It’s the rainy season (or snowy season, depending on where you live). Normally, precipitation would put a damper on your day. But not this time, because you’ve got a sweet playlist to keep you company.
This is the music our curators spin when they’re cozied up under a warm blanket, tea or coffee in hand, with good company or a good book. These songs add a little bit of color to the dull grey outside.
Sleepy and beautiful.
It’s a soft ballad, but Webster’s saxophone hits such an emotional, soulful high. And Oscar Peterson’s piano playing is incredibly delicate. The perfect blend of relaxed and expressive.
What more needs to be said?
– Ron Nenni
Depressing, but it’s about finding hope in music. Isn’t that what a rainy day playlist is for?
I love the upbeat drums and funky bassline that compliment Dearie’s soft and playful vocals describing a rainy day in London. It makes me want to go outside and frolic around in rain boots. Also, that sax solo at the end is killer!
Of the thousand choices for this marvelous weather, British folk seems made for it especially.
While this weather typically wants me to wheel out the old Victor Victrola phonograph and sentimentally weep all over my vocal jazz and blues 78s, this is the song that invariably pops in my head as soon as the first drop falls. It’s guaranteed to improve my mood and make a grey day better. From Scottish band Marmalade, “I See the Rain” is an excellent distillation of British beat and budding psychedelia, and was reportedly Jimi Hendrix’s favorite single of 1967!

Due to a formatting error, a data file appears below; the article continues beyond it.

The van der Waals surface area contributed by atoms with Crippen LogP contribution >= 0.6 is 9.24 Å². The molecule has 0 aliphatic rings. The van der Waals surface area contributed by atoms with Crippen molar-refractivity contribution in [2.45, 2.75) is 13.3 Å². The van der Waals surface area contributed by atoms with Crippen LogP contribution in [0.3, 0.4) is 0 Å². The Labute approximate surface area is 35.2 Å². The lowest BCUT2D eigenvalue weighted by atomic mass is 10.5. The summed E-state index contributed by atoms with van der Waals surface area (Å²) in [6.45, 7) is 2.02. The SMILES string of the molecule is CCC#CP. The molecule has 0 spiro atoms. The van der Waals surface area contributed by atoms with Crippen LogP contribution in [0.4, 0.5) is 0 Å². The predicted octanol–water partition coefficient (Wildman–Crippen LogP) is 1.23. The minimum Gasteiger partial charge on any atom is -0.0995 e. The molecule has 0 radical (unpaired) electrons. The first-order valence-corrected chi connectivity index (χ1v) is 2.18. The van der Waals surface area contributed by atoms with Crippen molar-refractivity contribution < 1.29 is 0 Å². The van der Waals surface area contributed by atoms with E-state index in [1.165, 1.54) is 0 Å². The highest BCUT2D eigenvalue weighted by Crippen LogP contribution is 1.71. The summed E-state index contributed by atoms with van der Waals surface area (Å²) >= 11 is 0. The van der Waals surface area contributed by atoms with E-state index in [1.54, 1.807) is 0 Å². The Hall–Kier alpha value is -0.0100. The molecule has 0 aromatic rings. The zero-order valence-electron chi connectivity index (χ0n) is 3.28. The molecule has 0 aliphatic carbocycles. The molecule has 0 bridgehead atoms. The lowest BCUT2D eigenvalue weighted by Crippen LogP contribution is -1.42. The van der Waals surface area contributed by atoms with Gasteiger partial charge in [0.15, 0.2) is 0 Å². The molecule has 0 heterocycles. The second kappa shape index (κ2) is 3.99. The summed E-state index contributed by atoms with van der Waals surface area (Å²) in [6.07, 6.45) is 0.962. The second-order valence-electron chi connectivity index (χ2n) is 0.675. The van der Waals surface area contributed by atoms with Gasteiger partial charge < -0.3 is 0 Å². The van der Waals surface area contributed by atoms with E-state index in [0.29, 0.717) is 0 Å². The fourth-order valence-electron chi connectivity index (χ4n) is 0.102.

This 1963 version of “In a Sentimental Mood” has the two jazz giants reinterpreting Ellington’s composition as a much more delicate version of the original, sans the big band swinging. They make it sound like a quiet reflection: Coltrane’s drowsy lead singing sorrows of love lost while Duke dances around the keyboard like starlight on the water, both cradled by the gentle performance of player’s from Ellington’s quartet. It’s no small feat that Duke and Trane subtly transformed what had already been a standard for nearly 30 years into a new masterpiece for the ages.
As a kid, when it rained, I would stare out the window into the forest next to my school and imagine being lost in the rain in that forest, just running. Once Last Of the Mohicans was released, this music became the theme in my head for running through a forest in the rain.
Mary Frierson signed with Stax Records as a teenager. Soon after, she was given her stage name Wendy Rene by Otis Redding and released her first single, “After Laughter.” The track features Booker T. Jones on the iconic organ part, which has been sampled countless times over. When it’s cold and dark outside, this song wraps you like warm blanket. Rainy days can be isolating and long, and this song is like a consoling voice, a reassuring friend. It urges the listener to be present during the hard times, to embrace them and not to fight the urge to cry.
“Turiya And Ramakrishna” provides just the warm, fuzzy feeling that I long for on rainy days. As a stripped-down trio, Coltrane’s soulful yet matter-of-fact piano is accompanied by Ron Carter’s introspective upright bass lines and Ben Riley’s delicate brush drums and percussion. If you’ve got the rainy day blues, this intimate track may be just the soundtrack you need.